Chief Inspector Chen of Shanghai homicide is a man of parts. He writes publishable poetry, translates detective stories from English to Chinese, and, as he proves again in his second time out (Death of a Red Heroine, 2000), solves sensitive cases with P.D. Jamesian flair. When Chinese and American law-enforcement agencies join forces for the first time to target the often heart-breaking crime of illegal emigration, Chen accepts the assignment reluctantly. Used to tiptoeing through bureaucratic minefields, he can sniff out career-breakers with the best of them. But Party Secretary Li is persuasive, arguing that only big cases engage big ambitions. And US Marshal Catherine Rohn, he informs Chen, will be arriving shortly to take charge of Wen Liping, the wife of a potential key witness, currently in an American slammer. Her husband will testify only if he and Wen are placed in the US witness-protection program, safe from the reprisals of Jia Xinghi, chieftain of the ruthless Flying Ax triad, which for years has been making a good thing out of human misery. Chen’s multilayered mission: to keep Wen Liping safe and well-disposed, to keep eager young Marshal Rohn from triggering triadic malevolence, to keep himself a step ahead of envious bureaucratic rivals, and, oh yes, to keep his libido politically correct and resolutely reined in—Catherine Rohn being the smart, pretty, thoroughly appealing cop that she is.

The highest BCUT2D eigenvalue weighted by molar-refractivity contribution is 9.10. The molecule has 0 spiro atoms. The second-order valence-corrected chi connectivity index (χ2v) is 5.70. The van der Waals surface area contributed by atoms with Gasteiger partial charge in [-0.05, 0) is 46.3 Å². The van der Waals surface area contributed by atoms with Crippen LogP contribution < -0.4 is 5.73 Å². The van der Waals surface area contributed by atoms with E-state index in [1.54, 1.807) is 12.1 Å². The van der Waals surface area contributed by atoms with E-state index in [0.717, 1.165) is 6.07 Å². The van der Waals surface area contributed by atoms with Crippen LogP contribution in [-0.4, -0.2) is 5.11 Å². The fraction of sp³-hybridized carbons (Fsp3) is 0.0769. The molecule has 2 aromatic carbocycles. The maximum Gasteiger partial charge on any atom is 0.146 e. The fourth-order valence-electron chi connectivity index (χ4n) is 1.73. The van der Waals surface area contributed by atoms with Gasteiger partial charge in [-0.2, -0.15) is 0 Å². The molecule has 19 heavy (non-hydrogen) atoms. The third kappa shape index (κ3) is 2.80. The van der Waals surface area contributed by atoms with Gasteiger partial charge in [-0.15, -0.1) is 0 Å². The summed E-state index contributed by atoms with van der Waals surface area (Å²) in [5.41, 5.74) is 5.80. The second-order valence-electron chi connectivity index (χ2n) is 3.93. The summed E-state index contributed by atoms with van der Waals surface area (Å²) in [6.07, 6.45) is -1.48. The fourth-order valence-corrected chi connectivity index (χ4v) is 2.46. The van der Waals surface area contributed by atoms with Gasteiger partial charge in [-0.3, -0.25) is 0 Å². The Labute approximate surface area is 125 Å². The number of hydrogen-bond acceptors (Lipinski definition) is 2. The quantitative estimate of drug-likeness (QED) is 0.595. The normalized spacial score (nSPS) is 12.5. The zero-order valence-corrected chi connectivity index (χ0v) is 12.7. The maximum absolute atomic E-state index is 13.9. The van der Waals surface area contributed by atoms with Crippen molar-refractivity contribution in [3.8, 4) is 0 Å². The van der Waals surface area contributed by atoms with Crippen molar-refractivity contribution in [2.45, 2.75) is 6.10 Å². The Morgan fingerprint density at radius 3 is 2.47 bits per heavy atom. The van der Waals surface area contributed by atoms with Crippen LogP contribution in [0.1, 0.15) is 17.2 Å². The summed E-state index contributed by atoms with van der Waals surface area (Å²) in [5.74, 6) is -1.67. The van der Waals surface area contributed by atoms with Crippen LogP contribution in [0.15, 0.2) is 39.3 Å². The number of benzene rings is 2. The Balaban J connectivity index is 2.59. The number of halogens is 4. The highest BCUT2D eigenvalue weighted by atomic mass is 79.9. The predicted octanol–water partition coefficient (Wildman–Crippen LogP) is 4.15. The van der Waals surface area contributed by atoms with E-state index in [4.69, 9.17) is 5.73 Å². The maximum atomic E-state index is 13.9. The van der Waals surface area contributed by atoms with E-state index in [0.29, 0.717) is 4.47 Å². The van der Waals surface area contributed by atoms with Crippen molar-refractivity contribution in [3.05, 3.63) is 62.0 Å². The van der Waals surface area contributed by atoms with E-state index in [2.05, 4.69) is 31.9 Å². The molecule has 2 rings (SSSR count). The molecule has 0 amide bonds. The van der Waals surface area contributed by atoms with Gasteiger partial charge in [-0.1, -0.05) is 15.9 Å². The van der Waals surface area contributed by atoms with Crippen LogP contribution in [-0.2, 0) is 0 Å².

Likable, admirable Chen makes a sturdy protagonist, but it’s China in transition—always interesting, often bewildering—that gets the star turn here.